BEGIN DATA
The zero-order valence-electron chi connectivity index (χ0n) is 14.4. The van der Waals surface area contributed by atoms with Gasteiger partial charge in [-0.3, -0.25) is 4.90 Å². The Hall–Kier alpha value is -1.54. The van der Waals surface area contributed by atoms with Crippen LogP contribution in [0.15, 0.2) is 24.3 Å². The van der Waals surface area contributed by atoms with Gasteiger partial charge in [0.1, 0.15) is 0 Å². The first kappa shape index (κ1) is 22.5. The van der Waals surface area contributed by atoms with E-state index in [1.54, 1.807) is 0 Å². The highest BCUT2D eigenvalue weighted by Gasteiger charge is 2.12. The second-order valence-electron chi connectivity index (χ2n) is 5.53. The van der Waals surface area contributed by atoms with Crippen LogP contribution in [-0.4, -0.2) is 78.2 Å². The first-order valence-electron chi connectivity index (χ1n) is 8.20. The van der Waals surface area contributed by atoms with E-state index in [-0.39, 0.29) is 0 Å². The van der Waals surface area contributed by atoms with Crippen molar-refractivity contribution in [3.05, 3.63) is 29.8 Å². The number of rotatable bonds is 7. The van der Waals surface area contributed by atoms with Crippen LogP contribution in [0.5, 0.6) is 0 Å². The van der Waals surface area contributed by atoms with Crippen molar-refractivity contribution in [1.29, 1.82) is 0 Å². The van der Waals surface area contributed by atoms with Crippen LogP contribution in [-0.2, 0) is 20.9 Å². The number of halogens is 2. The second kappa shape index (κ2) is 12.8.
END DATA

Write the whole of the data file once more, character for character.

The zero-order valence-electron chi connectivity index (χ0n) is 14.4. The van der Waals surface area contributed by atoms with Gasteiger partial charge in [-0.3, -0.25) is 4.90 Å². The Hall–Kier alpha value is -1.54. The van der Waals surface area contributed by atoms with Crippen LogP contribution in [0.15, 0.2) is 24.3 Å². The van der Waals surface area contributed by atoms with Gasteiger partial charge in [0.1, 0.15) is 0 Å². The first kappa shape index (κ1) is 22.5. The van der Waals surface area contributed by atoms with E-state index in [1.54, 1.807) is 0 Å². The highest BCUT2D eigenvalue weighted by Gasteiger charge is 2.12. The second-order valence-electron chi connectivity index (χ2n) is 5.53. The van der Waals surface area contributed by atoms with Crippen LogP contribution in [-0.4, -0.2) is 78.2 Å². The first-order valence-electron chi connectivity index (χ1n) is 8.20. The van der Waals surface area contributed by atoms with E-state index in [-0.39, 0.29) is 0 Å². The van der Waals surface area contributed by atoms with Crippen molar-refractivity contribution in [3.05, 3.63) is 29.8 Å². The number of rotatable bonds is 7. The van der Waals surface area contributed by atoms with Crippen LogP contribution in [0.5, 0.6) is 0 Å². The van der Waals surface area contributed by atoms with Crippen molar-refractivity contribution in [1.29, 1.82) is 0 Å². The van der Waals surface area contributed by atoms with Crippen LogP contribution in [-0.2, 0) is 20.9 Å². The number of halogens is 2. The second kappa shape index (κ2) is 12.8.